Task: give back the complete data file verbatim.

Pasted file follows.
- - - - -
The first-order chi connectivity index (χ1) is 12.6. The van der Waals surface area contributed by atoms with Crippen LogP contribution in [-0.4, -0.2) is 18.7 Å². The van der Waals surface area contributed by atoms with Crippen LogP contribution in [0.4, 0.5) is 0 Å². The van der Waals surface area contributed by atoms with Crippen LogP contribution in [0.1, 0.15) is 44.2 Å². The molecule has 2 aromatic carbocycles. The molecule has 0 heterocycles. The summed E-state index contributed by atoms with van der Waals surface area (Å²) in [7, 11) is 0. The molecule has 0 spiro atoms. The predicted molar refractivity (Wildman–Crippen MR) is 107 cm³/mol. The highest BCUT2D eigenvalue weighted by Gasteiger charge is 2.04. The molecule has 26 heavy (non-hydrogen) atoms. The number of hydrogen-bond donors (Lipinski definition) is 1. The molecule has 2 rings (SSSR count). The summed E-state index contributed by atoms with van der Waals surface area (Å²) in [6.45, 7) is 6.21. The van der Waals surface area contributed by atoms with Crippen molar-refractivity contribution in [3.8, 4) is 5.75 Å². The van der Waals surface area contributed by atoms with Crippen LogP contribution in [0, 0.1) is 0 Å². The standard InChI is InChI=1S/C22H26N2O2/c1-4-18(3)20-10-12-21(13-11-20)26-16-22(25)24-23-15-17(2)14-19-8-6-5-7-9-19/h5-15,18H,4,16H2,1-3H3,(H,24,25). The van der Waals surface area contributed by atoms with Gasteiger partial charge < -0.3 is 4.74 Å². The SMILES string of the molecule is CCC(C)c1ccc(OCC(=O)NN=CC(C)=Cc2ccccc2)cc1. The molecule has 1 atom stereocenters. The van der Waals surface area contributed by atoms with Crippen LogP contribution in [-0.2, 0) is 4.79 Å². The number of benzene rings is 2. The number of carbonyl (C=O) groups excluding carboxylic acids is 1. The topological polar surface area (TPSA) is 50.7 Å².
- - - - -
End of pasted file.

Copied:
The first-order chi connectivity index (χ1) is 12.6. The van der Waals surface area contributed by atoms with Crippen LogP contribution in [-0.4, -0.2) is 18.7 Å². The van der Waals surface area contributed by atoms with Crippen LogP contribution in [0.4, 0.5) is 0 Å². The van der Waals surface area contributed by atoms with Crippen LogP contribution in [0.1, 0.15) is 44.2 Å². The molecule has 2 aromatic carbocycles. The molecule has 0 heterocycles. The summed E-state index contributed by atoms with van der Waals surface area (Å²) in [7, 11) is 0. The molecule has 0 spiro atoms. The predicted molar refractivity (Wildman–Crippen MR) is 107 cm³/mol. The highest BCUT2D eigenvalue weighted by Gasteiger charge is 2.04. The molecule has 26 heavy (non-hydrogen) atoms. The number of hydrogen-bond donors (Lipinski definition) is 1. The molecule has 2 rings (SSSR count). The summed E-state index contributed by atoms with van der Waals surface area (Å²) in [6.45, 7) is 6.21. The van der Waals surface area contributed by atoms with Crippen molar-refractivity contribution in [3.8, 4) is 5.75 Å². The van der Waals surface area contributed by atoms with Crippen LogP contribution in [0, 0.1) is 0 Å². The standard InChI is InChI=1S/C22H26N2O2/c1-4-18(3)20-10-12-21(13-11-20)26-16-22(25)24-23-15-17(2)14-19-8-6-5-7-9-19/h5-15,18H,4,16H2,1-3H3,(H,24,25). The van der Waals surface area contributed by atoms with Gasteiger partial charge < -0.3 is 4.74 Å². The SMILES string of the molecule is CCC(C)c1ccc(OCC(=O)NN=CC(C)=Cc2ccccc2)cc1. The molecule has 1 atom stereocenters. The van der Waals surface area contributed by atoms with Crippen LogP contribution in [-0.2, 0) is 4.79 Å². The number of benzene rings is 2. The number of carbonyl (C=O) groups excluding carboxylic acids is 1. The topological polar surface area (TPSA) is 50.7 Å².